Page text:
A few lessons from Warren Buffet on his Birthday

Lessons from the best. Pursue new horizons and benefit from your circle of competence.

The Oracle of Omaha is clearly one of the most well known and famed investors. He has made his partners and shareholders wealth grow beyond almost any other benchmark, but the mental models and knowledge he has shared in his years might yield even higher returns.

Circle of Competence

A central tenant of Buffet and his partner Charlie Munger in their leadership of Berkshire Hathaway, has been intellectual humility. Though they are likely have as diverse a knowledge base as anyone alive, they profess to constantly warry of straying into subject matter that is outside their circle of competence. This circle encompasses areas they might have an information advantage in that can be relied on to produce better then average outcomes. They are humble about areas where this is not the case

While the circle of competence might sound like an advocacy for specialization, it is much more complex. Both Buffet and Munger are voracious readers, love learning, and especially look to take principles and models that apply across a broad array of industries and disciplines to guide there way. Neither are advocating for limiting your outlook or narrowing your options as you specialize. They are recommending to seek new investments, or opportunities for your time, that will benefit from the skills you have already been able to build. There are very few skills, lessons or good habits than can not be transferred to a new domain. You can pursue new horizons and still benefit from your circle of competence.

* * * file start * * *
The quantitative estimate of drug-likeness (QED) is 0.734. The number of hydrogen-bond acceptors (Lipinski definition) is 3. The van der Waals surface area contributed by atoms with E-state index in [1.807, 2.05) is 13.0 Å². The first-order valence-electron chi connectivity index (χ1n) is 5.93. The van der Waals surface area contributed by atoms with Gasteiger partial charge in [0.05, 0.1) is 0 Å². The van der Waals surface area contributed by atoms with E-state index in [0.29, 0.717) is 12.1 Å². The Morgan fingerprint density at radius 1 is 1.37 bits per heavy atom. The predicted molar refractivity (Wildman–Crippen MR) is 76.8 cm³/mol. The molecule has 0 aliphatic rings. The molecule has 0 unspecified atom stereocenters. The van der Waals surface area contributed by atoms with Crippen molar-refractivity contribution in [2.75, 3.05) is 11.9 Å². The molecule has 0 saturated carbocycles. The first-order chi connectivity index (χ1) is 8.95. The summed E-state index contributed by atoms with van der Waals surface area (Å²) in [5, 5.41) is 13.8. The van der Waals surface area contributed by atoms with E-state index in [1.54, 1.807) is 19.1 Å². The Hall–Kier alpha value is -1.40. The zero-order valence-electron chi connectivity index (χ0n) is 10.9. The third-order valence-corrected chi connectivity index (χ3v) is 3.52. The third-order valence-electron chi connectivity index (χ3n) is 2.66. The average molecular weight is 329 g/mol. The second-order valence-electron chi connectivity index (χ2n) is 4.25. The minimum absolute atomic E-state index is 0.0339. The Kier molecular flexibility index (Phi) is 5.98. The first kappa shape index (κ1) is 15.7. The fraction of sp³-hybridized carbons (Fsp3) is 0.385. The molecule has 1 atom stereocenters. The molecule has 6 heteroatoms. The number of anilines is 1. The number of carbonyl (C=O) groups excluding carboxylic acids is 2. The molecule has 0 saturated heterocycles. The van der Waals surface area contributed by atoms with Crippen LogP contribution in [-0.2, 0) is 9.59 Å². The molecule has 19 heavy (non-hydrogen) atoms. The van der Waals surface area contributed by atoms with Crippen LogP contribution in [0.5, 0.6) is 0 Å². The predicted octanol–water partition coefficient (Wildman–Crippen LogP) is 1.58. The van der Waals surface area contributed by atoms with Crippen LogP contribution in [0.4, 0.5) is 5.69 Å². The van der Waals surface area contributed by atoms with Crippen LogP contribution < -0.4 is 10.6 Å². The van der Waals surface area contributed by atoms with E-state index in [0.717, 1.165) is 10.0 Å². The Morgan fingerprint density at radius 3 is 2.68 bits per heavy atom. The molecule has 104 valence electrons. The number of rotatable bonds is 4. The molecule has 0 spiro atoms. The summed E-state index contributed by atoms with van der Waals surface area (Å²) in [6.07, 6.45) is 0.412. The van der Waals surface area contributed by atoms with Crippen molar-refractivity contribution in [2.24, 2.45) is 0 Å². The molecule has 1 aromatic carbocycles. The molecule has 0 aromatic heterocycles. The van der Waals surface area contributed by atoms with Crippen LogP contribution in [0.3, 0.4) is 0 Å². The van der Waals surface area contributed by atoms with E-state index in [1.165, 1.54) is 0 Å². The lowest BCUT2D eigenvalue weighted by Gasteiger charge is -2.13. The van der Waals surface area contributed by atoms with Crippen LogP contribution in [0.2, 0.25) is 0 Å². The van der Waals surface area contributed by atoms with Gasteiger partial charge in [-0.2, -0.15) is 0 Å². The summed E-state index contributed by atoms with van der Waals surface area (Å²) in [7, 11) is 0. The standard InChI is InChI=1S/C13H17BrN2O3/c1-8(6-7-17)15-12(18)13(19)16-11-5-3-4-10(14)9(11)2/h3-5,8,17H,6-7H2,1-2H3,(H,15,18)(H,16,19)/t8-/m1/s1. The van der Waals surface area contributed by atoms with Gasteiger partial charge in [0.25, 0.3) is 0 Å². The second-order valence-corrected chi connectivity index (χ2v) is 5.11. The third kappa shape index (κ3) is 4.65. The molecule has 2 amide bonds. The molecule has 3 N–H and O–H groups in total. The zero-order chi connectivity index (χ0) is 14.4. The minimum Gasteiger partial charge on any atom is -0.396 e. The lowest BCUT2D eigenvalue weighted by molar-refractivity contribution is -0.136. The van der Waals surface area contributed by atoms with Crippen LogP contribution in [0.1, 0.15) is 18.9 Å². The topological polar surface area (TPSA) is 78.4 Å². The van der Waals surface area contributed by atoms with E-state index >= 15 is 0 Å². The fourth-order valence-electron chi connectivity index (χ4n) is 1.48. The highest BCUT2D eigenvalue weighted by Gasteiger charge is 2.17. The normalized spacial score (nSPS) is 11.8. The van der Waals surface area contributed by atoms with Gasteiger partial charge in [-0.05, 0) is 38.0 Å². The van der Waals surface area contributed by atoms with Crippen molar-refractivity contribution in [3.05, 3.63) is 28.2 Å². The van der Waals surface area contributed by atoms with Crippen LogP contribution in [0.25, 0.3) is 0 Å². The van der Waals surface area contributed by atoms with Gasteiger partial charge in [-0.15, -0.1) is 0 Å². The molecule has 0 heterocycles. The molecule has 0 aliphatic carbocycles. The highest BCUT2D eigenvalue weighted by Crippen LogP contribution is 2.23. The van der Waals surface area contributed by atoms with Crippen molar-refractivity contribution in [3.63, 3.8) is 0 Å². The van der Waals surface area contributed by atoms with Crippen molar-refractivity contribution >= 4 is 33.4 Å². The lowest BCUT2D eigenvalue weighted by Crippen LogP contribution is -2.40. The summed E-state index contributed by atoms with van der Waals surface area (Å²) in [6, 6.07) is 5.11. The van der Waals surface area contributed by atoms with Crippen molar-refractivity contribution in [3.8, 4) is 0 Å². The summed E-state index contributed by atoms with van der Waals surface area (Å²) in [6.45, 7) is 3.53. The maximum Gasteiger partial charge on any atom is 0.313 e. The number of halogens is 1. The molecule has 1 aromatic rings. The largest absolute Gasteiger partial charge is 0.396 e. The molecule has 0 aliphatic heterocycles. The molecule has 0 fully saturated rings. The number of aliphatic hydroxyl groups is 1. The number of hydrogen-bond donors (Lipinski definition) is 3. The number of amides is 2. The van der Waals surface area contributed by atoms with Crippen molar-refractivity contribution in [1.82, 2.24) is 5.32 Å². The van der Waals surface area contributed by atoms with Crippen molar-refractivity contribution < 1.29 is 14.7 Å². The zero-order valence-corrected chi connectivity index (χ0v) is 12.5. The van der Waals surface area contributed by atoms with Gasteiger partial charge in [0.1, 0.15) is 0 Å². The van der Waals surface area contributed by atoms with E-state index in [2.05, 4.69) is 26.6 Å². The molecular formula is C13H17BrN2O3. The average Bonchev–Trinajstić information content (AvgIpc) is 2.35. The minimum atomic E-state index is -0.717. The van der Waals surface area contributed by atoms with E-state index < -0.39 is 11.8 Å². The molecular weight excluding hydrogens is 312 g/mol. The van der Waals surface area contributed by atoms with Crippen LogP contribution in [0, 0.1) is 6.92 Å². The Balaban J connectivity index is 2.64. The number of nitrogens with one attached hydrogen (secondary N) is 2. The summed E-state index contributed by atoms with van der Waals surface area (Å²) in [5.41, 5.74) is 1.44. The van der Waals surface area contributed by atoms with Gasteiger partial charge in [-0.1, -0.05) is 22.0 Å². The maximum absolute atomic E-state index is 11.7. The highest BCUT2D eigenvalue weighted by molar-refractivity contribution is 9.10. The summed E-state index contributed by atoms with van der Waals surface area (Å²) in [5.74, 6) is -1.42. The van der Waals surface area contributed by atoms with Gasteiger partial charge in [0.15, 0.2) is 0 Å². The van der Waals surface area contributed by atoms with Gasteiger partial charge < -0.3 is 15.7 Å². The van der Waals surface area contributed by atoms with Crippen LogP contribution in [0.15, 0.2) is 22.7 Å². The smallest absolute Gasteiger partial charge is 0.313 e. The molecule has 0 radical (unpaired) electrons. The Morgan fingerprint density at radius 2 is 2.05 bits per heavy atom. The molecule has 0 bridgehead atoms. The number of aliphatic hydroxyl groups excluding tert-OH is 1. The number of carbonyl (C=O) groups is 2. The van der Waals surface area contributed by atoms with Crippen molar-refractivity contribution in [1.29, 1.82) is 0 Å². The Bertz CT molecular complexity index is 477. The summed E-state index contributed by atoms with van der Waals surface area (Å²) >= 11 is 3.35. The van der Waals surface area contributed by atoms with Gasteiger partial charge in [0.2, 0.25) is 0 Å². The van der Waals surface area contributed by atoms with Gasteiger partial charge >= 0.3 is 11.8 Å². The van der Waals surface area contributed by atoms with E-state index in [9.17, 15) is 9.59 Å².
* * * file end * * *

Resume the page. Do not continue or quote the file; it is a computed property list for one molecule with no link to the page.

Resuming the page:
Punch Card Decision Making

Buffet has been quoted as saying that it would be better for many investors to be given a punch card that allowed for only a handful of investing decisions throughout their life. This would instill caution, promote research and reward patience all of which he thinks would lead to outsized returns. Taking this principle outside of the investing domain, we can view our decisions about time and what to do next in the same way.

Every time we consider taking on a new project, job or learning in a new domain, we are making an investment decision. While we should not limit our adventuring, we can use the punch card mental model to ensure we are taking a systematic approach. Time is never returned and although we can change direction as much as we like each new course is only forward. Past time can not be reclaimed.

To ensure proper decision making etiquette when investing our time, we can take Buffet’s advice on thorough due diligence.

“You ought to be able to explain why you’re taking the job you’re taking, why you’re making the investment you’re making, or whatever it may be. And if it can’t stand applying pencil to paper, you’d better think it through some more. And if you can’t write an intelligent answer to those questions, don’t do it.”

Move boldly and invest time as if you have only a few big opportunities to do so, but be thorough with your analysis.

Fun in the Sun

Buffet and every other business star are constantly quoted to show the importance of loving your work as correlated with success.

“We enjoy the process far more than the proceeds.”

Buffet and Munger certainly do love their work and are still carrying it out into their 90s. This cliché though misses the nuances and advantages to being able to find an approach in your line of work that you can totally embrace. The most remarkable company builders and investors have not always loved working, nor found love at first sight with a specific niche, but they all leverage the lack of effort when you are working on a passion.

Finding this balance is probably as much of a day to day journey as a big life revelation. Using it to guide small decisions can lay guide stones to the big decisions. A wonderful breakdown of this concept can be found in this talk by investor and Buffet acolyte Bill Gurley.

Learn from the best

If you are still reading you probably find following the decisions, and mistakes, of some of successful individuals. Even on a smaller scale taking a look at the path those you admire have charted is an excellent way to pattern match with where you are in a particular journey.

How does all this relate to charting a path to your next job? Important decisions require the study and time that they are worthy of. Using investment principles to guide a change in career or shift in job is an extremely valuable tool.

Peter Mangan
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